Refrigerants — the next-generation debate
With the expected phase out of HCFC refrigerants, designers, contractors and building managers installing air-conditioning systems must be aware of the issues surrounding the likely replacements, says Graham Wright of Daikin UK.
The use of HFC refrigerants in air-conditioning systems is a hugely complex issue. There is much debate on which gas will be most widely adopted as the next-generation refrigerant for air conditioning, heat-pump and chiller systems, in the hope of maximising energy efficiencies and mitigating future global-warming impact.
The likely candidates are R32 (difluoromethane, CH2F2), propane (R290), CO2 (R744), and HFO blends — each with its own advantages and disadvantages. It is vital to assess the use of refrigerants based on five key factors.
• Ozone-depletion potential
• Global-warming potential
• Natural-resource efficiency
• Affordability, especially vital in developing countries
Ozone-depletion potential must be zero. This is a given (due to the global Montreal Protocol agreements and EU ozone-depleting regulations) and requires no further justification.
However, global-warming potential (GWP) is slightly more complicated. GWP must be considered from the perspective of entire life-cycle climate performance (LCCP), as follows.
• The total energy used over the life of one air-conditioning or heat-pump unit is converted to its global-warming equivalent (indirect emissions).
• The global-warming equivalent of the direct refrigerant emissions is added to the emissions associated with energy consumption.
This method gives a much more accurate evaluation of the true global warming impact of a unit throughout its life cycle.
Only looking to the GWP value is, therefore, not the correct way to assess refrigerant options, as a unit with a ‘medium’ GWP may have a lower total impact than a unit using a ‘low’ GWP refrigerant.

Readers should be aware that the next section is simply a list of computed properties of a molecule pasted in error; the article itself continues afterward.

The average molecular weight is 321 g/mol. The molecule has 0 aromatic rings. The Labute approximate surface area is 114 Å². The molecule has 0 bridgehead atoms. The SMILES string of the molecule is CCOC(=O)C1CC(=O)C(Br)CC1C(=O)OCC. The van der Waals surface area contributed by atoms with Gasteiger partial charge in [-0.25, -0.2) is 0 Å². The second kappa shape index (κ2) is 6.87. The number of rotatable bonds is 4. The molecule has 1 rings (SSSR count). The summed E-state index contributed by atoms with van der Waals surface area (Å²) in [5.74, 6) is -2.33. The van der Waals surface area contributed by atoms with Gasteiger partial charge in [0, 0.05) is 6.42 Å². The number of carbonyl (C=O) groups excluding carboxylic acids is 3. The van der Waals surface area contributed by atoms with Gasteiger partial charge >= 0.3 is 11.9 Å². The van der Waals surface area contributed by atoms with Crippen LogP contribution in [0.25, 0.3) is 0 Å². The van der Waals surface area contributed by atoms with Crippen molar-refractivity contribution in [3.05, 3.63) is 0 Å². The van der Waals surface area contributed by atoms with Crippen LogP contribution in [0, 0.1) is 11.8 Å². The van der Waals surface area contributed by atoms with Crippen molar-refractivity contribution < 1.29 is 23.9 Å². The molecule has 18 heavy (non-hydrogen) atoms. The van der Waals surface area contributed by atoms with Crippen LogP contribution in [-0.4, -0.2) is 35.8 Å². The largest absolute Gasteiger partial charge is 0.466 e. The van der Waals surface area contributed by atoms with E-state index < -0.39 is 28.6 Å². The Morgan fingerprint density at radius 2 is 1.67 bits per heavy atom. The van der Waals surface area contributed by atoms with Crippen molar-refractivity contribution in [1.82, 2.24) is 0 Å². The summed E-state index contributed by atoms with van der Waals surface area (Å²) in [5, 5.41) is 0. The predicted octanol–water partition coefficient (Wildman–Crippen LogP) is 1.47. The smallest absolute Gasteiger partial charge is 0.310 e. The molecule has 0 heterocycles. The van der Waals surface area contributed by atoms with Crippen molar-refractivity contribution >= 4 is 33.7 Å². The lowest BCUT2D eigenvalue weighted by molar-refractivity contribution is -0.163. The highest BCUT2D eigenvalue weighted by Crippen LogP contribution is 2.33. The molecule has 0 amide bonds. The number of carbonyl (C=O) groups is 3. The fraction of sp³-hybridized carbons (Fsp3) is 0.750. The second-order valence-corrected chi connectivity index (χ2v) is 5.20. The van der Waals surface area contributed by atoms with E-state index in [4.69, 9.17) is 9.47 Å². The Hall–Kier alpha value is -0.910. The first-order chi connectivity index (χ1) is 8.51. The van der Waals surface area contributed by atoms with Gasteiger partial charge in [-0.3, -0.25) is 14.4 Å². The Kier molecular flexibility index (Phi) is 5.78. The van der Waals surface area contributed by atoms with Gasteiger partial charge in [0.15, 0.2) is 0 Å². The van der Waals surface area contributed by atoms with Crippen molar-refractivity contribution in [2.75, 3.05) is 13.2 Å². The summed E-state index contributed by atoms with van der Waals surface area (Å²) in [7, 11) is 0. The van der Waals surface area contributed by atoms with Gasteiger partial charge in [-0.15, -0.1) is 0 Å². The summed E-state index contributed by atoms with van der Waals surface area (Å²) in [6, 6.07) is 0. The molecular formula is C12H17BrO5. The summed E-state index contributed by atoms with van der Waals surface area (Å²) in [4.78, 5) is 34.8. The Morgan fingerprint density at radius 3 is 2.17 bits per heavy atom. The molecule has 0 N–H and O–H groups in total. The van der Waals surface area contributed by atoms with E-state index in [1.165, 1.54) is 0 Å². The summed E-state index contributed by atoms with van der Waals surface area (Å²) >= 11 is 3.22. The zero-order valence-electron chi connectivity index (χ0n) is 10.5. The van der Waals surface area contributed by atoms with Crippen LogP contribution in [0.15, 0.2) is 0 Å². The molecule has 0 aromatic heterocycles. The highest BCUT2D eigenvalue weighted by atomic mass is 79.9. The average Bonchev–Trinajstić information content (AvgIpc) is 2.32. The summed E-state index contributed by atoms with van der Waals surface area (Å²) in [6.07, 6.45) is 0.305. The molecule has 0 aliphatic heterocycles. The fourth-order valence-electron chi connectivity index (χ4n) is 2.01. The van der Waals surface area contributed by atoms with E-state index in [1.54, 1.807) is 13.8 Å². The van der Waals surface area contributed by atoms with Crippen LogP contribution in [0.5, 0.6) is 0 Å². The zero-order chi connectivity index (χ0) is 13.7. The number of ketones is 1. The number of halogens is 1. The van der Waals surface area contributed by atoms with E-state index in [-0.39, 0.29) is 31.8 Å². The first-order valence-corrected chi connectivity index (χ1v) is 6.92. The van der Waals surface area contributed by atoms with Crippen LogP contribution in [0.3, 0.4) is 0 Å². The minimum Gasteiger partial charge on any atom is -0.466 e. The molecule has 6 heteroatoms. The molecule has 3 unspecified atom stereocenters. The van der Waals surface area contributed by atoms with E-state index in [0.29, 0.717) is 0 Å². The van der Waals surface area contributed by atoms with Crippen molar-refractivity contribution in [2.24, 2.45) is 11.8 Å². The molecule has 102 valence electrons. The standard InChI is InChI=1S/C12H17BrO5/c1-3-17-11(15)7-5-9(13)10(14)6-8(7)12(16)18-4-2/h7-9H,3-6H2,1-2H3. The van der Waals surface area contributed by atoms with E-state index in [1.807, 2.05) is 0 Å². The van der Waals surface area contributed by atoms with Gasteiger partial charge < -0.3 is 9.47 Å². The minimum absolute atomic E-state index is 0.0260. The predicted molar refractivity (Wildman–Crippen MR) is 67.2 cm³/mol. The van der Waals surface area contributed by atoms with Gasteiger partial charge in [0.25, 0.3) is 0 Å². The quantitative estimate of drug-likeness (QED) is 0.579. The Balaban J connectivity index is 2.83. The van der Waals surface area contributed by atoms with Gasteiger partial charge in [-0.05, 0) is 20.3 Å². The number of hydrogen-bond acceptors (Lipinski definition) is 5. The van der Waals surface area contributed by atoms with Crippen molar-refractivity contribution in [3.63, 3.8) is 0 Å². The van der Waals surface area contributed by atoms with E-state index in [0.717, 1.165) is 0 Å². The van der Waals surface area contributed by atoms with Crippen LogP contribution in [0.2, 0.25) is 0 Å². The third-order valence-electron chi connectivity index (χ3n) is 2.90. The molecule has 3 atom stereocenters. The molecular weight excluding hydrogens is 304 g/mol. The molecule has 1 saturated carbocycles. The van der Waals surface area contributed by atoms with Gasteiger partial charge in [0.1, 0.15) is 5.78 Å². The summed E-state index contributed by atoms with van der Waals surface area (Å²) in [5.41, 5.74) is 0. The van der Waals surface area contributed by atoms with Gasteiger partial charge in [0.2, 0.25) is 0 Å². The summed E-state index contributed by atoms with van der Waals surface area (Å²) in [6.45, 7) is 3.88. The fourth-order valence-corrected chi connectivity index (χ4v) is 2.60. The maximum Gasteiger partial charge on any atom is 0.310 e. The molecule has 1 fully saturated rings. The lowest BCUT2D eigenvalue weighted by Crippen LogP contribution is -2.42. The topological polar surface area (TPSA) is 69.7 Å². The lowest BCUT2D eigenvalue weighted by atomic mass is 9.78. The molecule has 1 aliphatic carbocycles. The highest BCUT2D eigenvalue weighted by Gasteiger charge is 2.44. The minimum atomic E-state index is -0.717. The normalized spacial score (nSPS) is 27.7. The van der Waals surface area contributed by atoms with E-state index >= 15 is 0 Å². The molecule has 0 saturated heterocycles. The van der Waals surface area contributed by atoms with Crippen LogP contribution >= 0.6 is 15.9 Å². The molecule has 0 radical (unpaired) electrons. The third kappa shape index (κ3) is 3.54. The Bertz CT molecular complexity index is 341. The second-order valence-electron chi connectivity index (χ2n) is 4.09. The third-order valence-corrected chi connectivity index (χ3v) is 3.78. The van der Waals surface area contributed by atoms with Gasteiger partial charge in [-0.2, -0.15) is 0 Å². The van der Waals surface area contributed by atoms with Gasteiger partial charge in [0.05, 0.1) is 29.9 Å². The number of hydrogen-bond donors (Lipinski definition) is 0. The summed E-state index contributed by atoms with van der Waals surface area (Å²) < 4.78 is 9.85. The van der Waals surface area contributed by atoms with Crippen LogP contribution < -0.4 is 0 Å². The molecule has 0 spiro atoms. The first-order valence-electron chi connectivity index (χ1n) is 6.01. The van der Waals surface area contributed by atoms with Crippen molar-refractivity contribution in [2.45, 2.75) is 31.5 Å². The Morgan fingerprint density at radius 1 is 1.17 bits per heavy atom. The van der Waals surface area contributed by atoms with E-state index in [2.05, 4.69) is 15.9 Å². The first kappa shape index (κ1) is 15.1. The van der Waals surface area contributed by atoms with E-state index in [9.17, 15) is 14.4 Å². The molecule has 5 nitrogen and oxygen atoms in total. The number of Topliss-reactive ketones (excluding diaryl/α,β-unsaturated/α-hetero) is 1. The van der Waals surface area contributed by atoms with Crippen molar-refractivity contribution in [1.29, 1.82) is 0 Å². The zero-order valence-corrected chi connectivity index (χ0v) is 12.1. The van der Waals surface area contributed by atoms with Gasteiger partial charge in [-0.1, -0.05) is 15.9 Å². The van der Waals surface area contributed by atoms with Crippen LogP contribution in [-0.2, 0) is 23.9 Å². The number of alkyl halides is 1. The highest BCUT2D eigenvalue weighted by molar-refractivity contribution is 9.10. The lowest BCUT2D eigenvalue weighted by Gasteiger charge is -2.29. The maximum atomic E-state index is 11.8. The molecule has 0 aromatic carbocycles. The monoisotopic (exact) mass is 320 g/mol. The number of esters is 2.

As it is predicted that 75% of future HFC emissions will originate from developing countries, it is important to find solutions that are affordable on a global scale. It is also vital to be efficient with natural resources, and the environmental and economic parameter to ‘do more with fewer materials’ should be adhered to.
As such, refrigerant options must be assessed on their potential for reuse. For example, a single-component refrigerant such as R32 has an advantage. This same rule applies to the assessment of raw materials used to manufacture equipment. So, even when low-efficiency refrigerant options could be improved by using more refrigerant in larger systems, this would be detrimental to the total ecodesign balance.
It goes without saying that safety is paramount. The ASHRAE 34 -2010, ISO 817 and EN378 standards on the designation and safety classification of refrigerants indicate that R32 can be applied safely in a wide range of applications. However, the thinking on safety varies considerably. Dismissing a refrigerant as ‘dangerous’ without a more accurate risk analysis and serious consideration of the other issues, can, and will, limit the potential of air conditioning to become a genuinely sustainable industry.
Many factors affect safety — including product type, volume of refrigerant charge, room size, and capacity of switch type in the room. Furthermore, the type of electrical capacity used in domestic switches does not usually cause ignition.
It is also important to understand the scale of the risk. With R32, for example, even when performing soldering work, a flame will blow out naturally and not continue to burn because the flow of leaking refrigerant is faster than the speed that transmits combustion. Tests carried out by Daikin Industries Limited and Suwa Tokyo University of Science (Experimental safety evaluation on flammability of R32 refrigerant, Yajima R et al, ICR 2011), show that even if combustion of R32 occurs, it is not explosive and the possibility of fire spreading is extremely low.
While each of these points is important, it is also crucial that they are not focused on exclusively, without giving due weight to the issue of energy efficiency. Without the highest possible levels of energy efficiency, future systems will require more natural resources to power them and will emit more carbon than is necessary — clearly a detrimental step in meeting the UK’s tough carbon-reduction targets.
The definition of energy efficiency needs to include, not just the seasonal efficiency averaged over the cooling or heating season, but also the efficiency in peak-load conditions (on very hot or very cold days).
Seasonal efficiency is important to reach the energy-efficiency goals set by various EU directives (Ecodesign, Energy Efficiency Directive, EPBD, Renewable Energy Source Directive), whereas peak-load efficiency is important to avoid the requirement for extra power plants.
It is clear that deciding on a new refrigerant will be difficult, and debate is likely to continue for some time to come. The need to take up this challenge stems from the refrigerant industry’s responsibility to protect the global environment and a drive for sustainable growth of the air-conditioning and heat-pump market.
Graham Wright is legislation specialist at Daikin Airconditioning (UK).